A revamp of the driving test will begin soon after Easter, according to a report in the Daily Mail last week.
The driving age will effectively rise to 18 as the test system becomes more difficult and pre-test training more complicated. Learners will still be granted their provisional licence from 17 but will need a year to pass the beefed-up test.
Candidates will have to master key skills of the current driving test - including parallel parking, reversing around a corner and the three-point turn - before they are allowed to take the tougher test.
An instructor will sign each key skill off in a logbook, and the theory test will also be beefed up.
A Whitehall source said: "This way the government can effectively raise the driving age to 18 without having to specifically legislate."
Scottish government wants random drink drive testing
The Scottish government has called on its Westminster counterpart to cut drink-drive limits and introduce random testing.
The call came from justice minister Kenny MacAskill in a public plea to transport secretary Ruth Kelly. He said: "If the UK government is willing to grasp the nettle then they can help save lives on Scotland's roads.”
His call to cut the limit from 80 to 50 milligrams per 100 millilitres of blood was backed by the British Medical Association.
BMA spokeswoman Dr Sally Winning said: "There is evidence that blood alcohol concentration over 50mg/100ml impairs driving and it is estimated that around 65 lives could be saved in the UK by lowering the limit from 80mg to 50mg.
"In Scotland there is wide-ranging support for legislation to reduce the drink-drive limit, but this is a matter reserved to Westminster and they have been stalling on this issue for more than a decade."
Robert Gifford, executive director of the Parliamentary Advisory Council for
Transport Safety (PACTS), will discuss the future of road safety in The Lounge, the discussion space in UK-MoRSE, the national road safety monitoring facility.
Rob will host a discussion on the PACTS’ document Beyond 2010: a Holistic Approach to Road Safety on 28 March at 10:00am. The Lounge is open to registered users and guests - to join in go to: uk-morse.com
Rob can also be seen discussing the issues surrounding the future of road safety with Naomi Dunn in the latest edition of the web TV programme LoungeTV. The 15-minute programme can be viewed now at: uk-morse.com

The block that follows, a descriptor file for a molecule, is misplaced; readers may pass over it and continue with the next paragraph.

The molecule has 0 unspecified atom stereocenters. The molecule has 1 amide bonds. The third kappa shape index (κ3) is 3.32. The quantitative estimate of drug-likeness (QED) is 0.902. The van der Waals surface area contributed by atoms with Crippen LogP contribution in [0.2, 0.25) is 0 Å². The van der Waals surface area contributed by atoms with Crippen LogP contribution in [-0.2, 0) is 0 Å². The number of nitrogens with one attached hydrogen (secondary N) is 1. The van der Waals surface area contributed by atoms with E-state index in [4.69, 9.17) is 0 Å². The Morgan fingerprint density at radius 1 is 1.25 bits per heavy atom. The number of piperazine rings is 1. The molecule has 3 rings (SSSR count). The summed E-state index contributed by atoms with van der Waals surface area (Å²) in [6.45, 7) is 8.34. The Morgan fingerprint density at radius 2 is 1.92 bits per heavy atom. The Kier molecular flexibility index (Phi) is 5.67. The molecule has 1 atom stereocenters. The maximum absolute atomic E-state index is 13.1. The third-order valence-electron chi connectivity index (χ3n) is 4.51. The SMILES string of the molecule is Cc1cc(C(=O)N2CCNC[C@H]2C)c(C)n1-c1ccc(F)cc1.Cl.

Charity and solicitors team up
A service for people seriously injured in road crashes in East Anglia has been launched by road safety charity Brake, working in partnership with Kester Cunningham John Solicitors.
Brake has produced a comprehensive guide offering practical information and emotional support to people who have suffered a life-changing serious injury on the roads.
’Advice for victims, families and friends following a serious injury in a road crash’ is distributed free to victims (and their carers) suffering injuries including severe burns, head injuries, loss of limbs and paralysis.
Motorists on a section of the M42 are now allowed to drive on the hard shoulder at up to 60mph as the Highways Agency steps up work on congestion-busting techniques proposed for roll-out on motorways across the country.
The M42 'active traffic management' scheme has previously operated at a maximum of 50mph. The government undertook a safety study before giving the go ahead, which showed there would be ‘no significant reduction in road safety levels’.
Roads minister Tom Harris said: "Hard shoulder running has proven to be a powerful congestion-tackling tool - now we're looking to maximise the benefits and increasing the speed limit is part of that. We don’t want to slow motorists unnecessarily when they could safely be travelling more quickly.”
New glasses can find lost car keys Scientists have invented a pair of glasses that will help you remember where you put your car keys.
The Smart Goggle records everything the wearer sees - and can recognise objects, reports the Daily Telegraph. So you can tell the glasses what you're looking for and the technology will show you when, and where, you last saw it.
Inventor Yasuo Kuniyoshi and his team at Tokyo University School of Information Science and Technology have created the world's most advanced object recognition software.
The experimental model is too large for everyday use, but Prof Kuniyoshi's team is working on miniaturising it.
In theory, the only question that the glasses will not be able to answer is: "Where have I put my glasses?".
Commuter swaps car for canoe Sick and tired of sitting in rush-hour traffic, trainee architect Ricardo Assis Rosa has gone a step further than most commuters who give up their cars - he now canoes every day between work and home.
Mr Rosa, 29, pulls a waterproof jacket and trousers over his suit before paddling the two-mile journey to work near Bath in Somerset. He even chains the canoe to the bicycle railings outside his office.
Mr Rosa, whose top speed is no more than two miles per hour, said it was worth avoiding the congested roads and car fumes. It takes him 35 minutes to canoe to work, and the only obstacles in his way are swans - which let him through in return for morsels of bread.
Mr Rosa said: "Canoeing takes longer than going by car, but it is a lot more pleasant.”